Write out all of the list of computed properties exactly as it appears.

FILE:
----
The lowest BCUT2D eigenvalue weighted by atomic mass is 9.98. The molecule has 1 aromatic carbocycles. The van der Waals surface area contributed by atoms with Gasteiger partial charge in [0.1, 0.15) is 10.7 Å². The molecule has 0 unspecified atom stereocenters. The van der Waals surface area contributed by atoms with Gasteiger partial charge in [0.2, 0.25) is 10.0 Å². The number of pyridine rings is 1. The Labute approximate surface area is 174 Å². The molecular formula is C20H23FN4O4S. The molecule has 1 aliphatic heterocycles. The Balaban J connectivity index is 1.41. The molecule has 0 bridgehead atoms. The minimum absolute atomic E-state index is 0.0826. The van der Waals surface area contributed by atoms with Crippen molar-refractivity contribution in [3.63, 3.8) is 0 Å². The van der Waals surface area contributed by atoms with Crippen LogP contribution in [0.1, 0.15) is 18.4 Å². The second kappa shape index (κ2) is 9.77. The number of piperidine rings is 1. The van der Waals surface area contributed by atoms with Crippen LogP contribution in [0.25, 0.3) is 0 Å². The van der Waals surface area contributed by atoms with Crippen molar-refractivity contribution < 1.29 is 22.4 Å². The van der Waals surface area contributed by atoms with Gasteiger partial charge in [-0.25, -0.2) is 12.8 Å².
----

The lowest BCUT2D eigenvalue weighted by atomic mass is 9.98. The molecule has 1 aromatic carbocycles. The van der Waals surface area contributed by atoms with Gasteiger partial charge in [0.1, 0.15) is 10.7 Å². The molecule has 0 unspecified atom stereocenters. The van der Waals surface area contributed by atoms with Gasteiger partial charge in [0.2, 0.25) is 10.0 Å². The number of pyridine rings is 1. The Labute approximate surface area is 174 Å². The molecular formula is C20H23FN4O4S. The molecule has 1 aliphatic heterocycles. The Balaban J connectivity index is 1.41. The molecule has 0 bridgehead atoms. The minimum absolute atomic E-state index is 0.0826. The van der Waals surface area contributed by atoms with Crippen molar-refractivity contribution in [3.63, 3.8) is 0 Å². The van der Waals surface area contributed by atoms with Crippen LogP contribution in [0.1, 0.15) is 18.4 Å². The second kappa shape index (κ2) is 9.77. The number of piperidine rings is 1. The van der Waals surface area contributed by atoms with Crippen LogP contribution in [0.25, 0.3) is 0 Å². The van der Waals surface area contributed by atoms with Crippen molar-refractivity contribution < 1.29 is 22.4 Å². The van der Waals surface area contributed by atoms with Gasteiger partial charge in [-0.25, -0.2) is 12.8 Å².